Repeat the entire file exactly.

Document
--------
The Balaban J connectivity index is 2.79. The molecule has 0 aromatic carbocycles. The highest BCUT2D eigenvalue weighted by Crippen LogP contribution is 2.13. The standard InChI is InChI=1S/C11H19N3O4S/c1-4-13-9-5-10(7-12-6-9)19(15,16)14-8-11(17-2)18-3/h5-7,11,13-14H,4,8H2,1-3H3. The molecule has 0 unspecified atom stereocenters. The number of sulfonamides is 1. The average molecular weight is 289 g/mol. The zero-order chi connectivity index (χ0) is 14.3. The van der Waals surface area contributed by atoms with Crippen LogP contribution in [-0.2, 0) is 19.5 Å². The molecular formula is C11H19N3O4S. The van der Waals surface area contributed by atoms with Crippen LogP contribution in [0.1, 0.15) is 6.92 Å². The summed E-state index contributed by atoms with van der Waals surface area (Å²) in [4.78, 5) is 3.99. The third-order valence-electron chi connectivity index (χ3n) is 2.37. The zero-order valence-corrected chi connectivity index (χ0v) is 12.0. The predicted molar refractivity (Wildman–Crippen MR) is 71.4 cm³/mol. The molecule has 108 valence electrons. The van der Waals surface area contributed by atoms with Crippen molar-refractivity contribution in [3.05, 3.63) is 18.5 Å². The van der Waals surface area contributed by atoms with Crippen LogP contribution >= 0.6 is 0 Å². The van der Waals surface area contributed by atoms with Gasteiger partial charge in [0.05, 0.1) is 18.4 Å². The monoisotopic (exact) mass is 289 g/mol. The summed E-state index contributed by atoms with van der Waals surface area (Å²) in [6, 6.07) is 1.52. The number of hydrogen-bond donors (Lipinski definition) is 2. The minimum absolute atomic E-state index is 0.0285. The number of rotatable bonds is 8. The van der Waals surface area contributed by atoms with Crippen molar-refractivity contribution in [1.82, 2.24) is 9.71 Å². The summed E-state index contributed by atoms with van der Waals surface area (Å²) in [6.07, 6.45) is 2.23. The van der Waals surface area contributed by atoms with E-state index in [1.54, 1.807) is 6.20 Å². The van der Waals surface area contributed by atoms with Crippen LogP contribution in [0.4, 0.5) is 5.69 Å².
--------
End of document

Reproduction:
The Balaban J connectivity index is 2.79. The molecule has 0 aromatic carbocycles. The highest BCUT2D eigenvalue weighted by Crippen LogP contribution is 2.13. The standard InChI is InChI=1S/C11H19N3O4S/c1-4-13-9-5-10(7-12-6-9)19(15,16)14-8-11(17-2)18-3/h5-7,11,13-14H,4,8H2,1-3H3. The molecule has 0 unspecified atom stereocenters. The number of sulfonamides is 1. The average molecular weight is 289 g/mol. The zero-order chi connectivity index (χ0) is 14.3. The van der Waals surface area contributed by atoms with Crippen LogP contribution in [-0.2, 0) is 19.5 Å². The molecular formula is C11H19N3O4S. The van der Waals surface area contributed by atoms with Crippen LogP contribution in [0.1, 0.15) is 6.92 Å². The summed E-state index contributed by atoms with van der Waals surface area (Å²) in [4.78, 5) is 3.99. The third-order valence-electron chi connectivity index (χ3n) is 2.37. The zero-order valence-corrected chi connectivity index (χ0v) is 12.0. The predicted molar refractivity (Wildman–Crippen MR) is 71.4 cm³/mol. The molecule has 108 valence electrons. The van der Waals surface area contributed by atoms with Crippen molar-refractivity contribution in [3.05, 3.63) is 18.5 Å². The van der Waals surface area contributed by atoms with Crippen LogP contribution >= 0.6 is 0 Å². The van der Waals surface area contributed by atoms with Gasteiger partial charge in [0.05, 0.1) is 18.4 Å². The monoisotopic (exact) mass is 289 g/mol. The summed E-state index contributed by atoms with van der Waals surface area (Å²) in [6, 6.07) is 1.52. The number of hydrogen-bond donors (Lipinski definition) is 2. The minimum absolute atomic E-state index is 0.0285. The number of rotatable bonds is 8. The van der Waals surface area contributed by atoms with Crippen molar-refractivity contribution in [1.82, 2.24) is 9.71 Å². The summed E-state index contributed by atoms with van der Waals surface area (Å²) in [6.07, 6.45) is 2.23. The van der Waals surface area contributed by atoms with E-state index in [1.54, 1.807) is 6.20 Å². The van der Waals surface area contributed by atoms with Crippen LogP contribution in [0.4, 0.5) is 5.69 Å².